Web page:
Your SlideShare is downloading. ×
0
TOP MANAGEMENT TEAM COMPOSITION ON INDONESIAN BANKING CASE STUDY: BANKS IN 100 KOMPAS INDEKS
TOP MANAGEMENT TEAM COMPOSITION ON INDONESIAN BANKING CASE STUDY: BANKS IN 100 KOMPAS INDEKS
TOP MANAGEMENT TEAM COMPOSITION ON INDONESIAN BANKING CASE STUDY: BANKS IN 100 KOMPAS INDEKS
TOP MANAGEMENT TEAM COMPOSITION ON INDONESIAN BANKING CASE STUDY: BANKS IN 100 KOMPAS INDEKS
TOP MANAGEMENT TEAM COMPOSITION ON INDONESIAN BANKING CASE STUDY: BANKS IN 100 KOMPAS INDEKS
TOP MANAGEMENT TEAM COMPOSITION ON INDONESIAN BANKING CASE STUDY: BANKS IN 100 KOMPAS INDEKS
TOP MANAGEMENT TEAM COMPOSITION ON INDONESIAN BANKING CASE STUDY: BANKS IN 100 KOMPAS INDEKS
TOP MANAGEMENT TEAM COMPOSITION ON INDONESIAN BANKING CASE STUDY: BANKS IN 100 KOMPAS INDEKS
TOP MANAGEMENT TEAM COMPOSITION ON INDONESIAN BANKING CASE STUDY: BANKS IN 100 KOMPAS INDEKS
TOP MANAGEMENT TEAM COMPOSITION ON INDONESIAN BANKING CASE STUDY: BANKS IN 100 KOMPAS INDEKS
TOP MANAGEMENT TEAM COMPOSITION ON INDONESIAN BANKING CASE STUDY: BANKS IN 100 KOMPAS INDEKS
TOP MANAGEMENT TEAM COMPOSITION ON INDONESIAN BANKING CASE STUDY: BANKS IN 100 KOMPAS INDEKS
TOP MANAGEMENT TEAM COMPOSITION ON INDONESIAN BANKING CASE STUDY: BANKS IN 100 KOMPAS INDEKS
TOP MANAGEMENT TEAM COMPOSITION ON INDONESIAN BANKING CASE STUDY: BANKS IN 100 KOMPAS INDEKS
TOP MANAGEMENT TEAM COMPOSITION ON INDONESIAN BANKING CASE STUDY: BANKS IN 100 KOMPAS INDEKS
TOP MANAGEMENT TEAM COMPOSITION ON INDONESIAN BANKING CASE STUDY: BANKS IN 100 KOMPAS INDEKS
TOP MANAGEMENT TEAM COMPOSITION ON INDONESIAN BANKING CASE STUDY: BANKS IN 100 KOMPAS INDEKS
TOP MANAGEMENT TEAM COMPOSITION ON INDONESIAN BANKING CASE STUDY: BANKS IN 100 KOMPAS INDEKS
TOP MANAGEMENT TEAM COMPOSITION ON INDONESIAN BANKING CASE STUDY: BANKS IN 100 KOMPAS INDEKS
TOP MANAGEMENT TEAM COMPOSITION ON INDONESIAN BANKING CASE STUDY: BANKS IN 100 KOMPAS INDEKS
TOP MANAGEMENT TEAM COMPOSITION ON INDONESIAN BANKING CASE STUDY: BANKS IN 100 KOMPAS INDEKS
TOP MANAGEMENT TEAM COMPOSITION ON INDONESIAN BANKING CASE STUDY: BANKS IN 100 KOMPAS INDEKS
TOP MANAGEMENT TEAM COMPOSITION ON INDONESIAN BANKING CASE STUDY: BANKS IN 100 KOMPAS INDEKS
TOP MANAGEMENT TEAM COMPOSITION ON INDONESIAN BANKING CASE STUDY: BANKS IN 100 KOMPAS INDEKS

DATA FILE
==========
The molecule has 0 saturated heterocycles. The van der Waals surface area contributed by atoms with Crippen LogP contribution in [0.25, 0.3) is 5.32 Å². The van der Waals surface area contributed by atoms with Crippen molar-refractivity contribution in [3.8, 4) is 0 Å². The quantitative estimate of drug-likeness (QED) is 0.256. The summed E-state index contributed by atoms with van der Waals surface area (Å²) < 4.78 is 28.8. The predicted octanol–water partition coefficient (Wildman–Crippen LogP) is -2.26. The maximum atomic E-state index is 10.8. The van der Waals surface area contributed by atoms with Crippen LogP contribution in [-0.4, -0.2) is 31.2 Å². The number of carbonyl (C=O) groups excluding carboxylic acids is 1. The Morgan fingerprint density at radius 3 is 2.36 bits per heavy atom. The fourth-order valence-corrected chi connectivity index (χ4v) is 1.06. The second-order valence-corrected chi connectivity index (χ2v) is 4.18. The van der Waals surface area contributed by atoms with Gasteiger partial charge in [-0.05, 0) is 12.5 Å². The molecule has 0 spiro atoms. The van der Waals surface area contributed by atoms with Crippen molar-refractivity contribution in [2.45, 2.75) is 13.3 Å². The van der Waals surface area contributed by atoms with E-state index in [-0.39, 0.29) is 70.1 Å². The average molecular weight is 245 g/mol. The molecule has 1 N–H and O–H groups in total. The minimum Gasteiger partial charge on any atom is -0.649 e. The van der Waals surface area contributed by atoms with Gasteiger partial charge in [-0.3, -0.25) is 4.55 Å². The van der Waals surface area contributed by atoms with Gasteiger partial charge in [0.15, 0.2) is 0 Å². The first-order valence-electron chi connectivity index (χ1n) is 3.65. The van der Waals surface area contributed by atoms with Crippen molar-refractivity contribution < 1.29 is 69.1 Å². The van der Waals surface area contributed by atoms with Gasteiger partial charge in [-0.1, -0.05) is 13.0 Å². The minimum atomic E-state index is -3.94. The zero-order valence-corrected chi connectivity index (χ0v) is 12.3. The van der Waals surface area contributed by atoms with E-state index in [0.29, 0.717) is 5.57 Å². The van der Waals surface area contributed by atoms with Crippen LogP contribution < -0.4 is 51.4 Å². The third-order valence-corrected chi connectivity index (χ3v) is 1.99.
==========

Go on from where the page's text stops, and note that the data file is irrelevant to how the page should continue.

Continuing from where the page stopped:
Upcoming SlideShare
Loading in...5
×

Thanks for flagging this SlideShare!

Oops! An error has occurred.

×
Saving this for later? Get the SlideShare app to save on your phone or tablet. Read anywhere, anytime – even offline.
Text the download link to your phone
Standard text messaging rates apply

TOP MANAGEMENT TEAM COMPOSITION ON INDONESIAN BANKING CASE STUDY: BANKS IN 100 KOMPAS INDEKS

550

Published on

Upper Echelons Theory - Hambrick & Mason, 1984 …

Upper Echelons Theory - Hambrick & Mason, 1984
Various studies show that organizations are a reflection of its top managers (Finkelstein and Hambrick) 1996
Carpenter et al (2004) also repeats the composition of the TMT, in terms of diversity of the upper echelons theory due to the duties of internal and external management.

Published in: Business, Economy & Finance
0 Comments
0 Likes
Statistics
Notes
  • Be the first to comment

  • Be the first to like this

No Downloads
Views
Total Views
550
On Slideshare
0
From Embeds
0
Number of Embeds
0
Actions
Shares
0
Downloads
2
Comments
0
Likes
0
Embeds 0
No embeds

Report content
Flagged as inappropriate Flag as inappropriate
Flag as inappropriate

Select your reason for flagging this presentation as inappropriate.

Cancel
No notes for slide

Transcript

  • 1. International  Conference  on  Business  &  Banking   and  Corporate  Social  Responsibility,  University   Network  (ICBB  and  CSR-­‐UN)     23  –  24  February  2010   Surabaya       Joy  Elly  Tulung   1-­‐1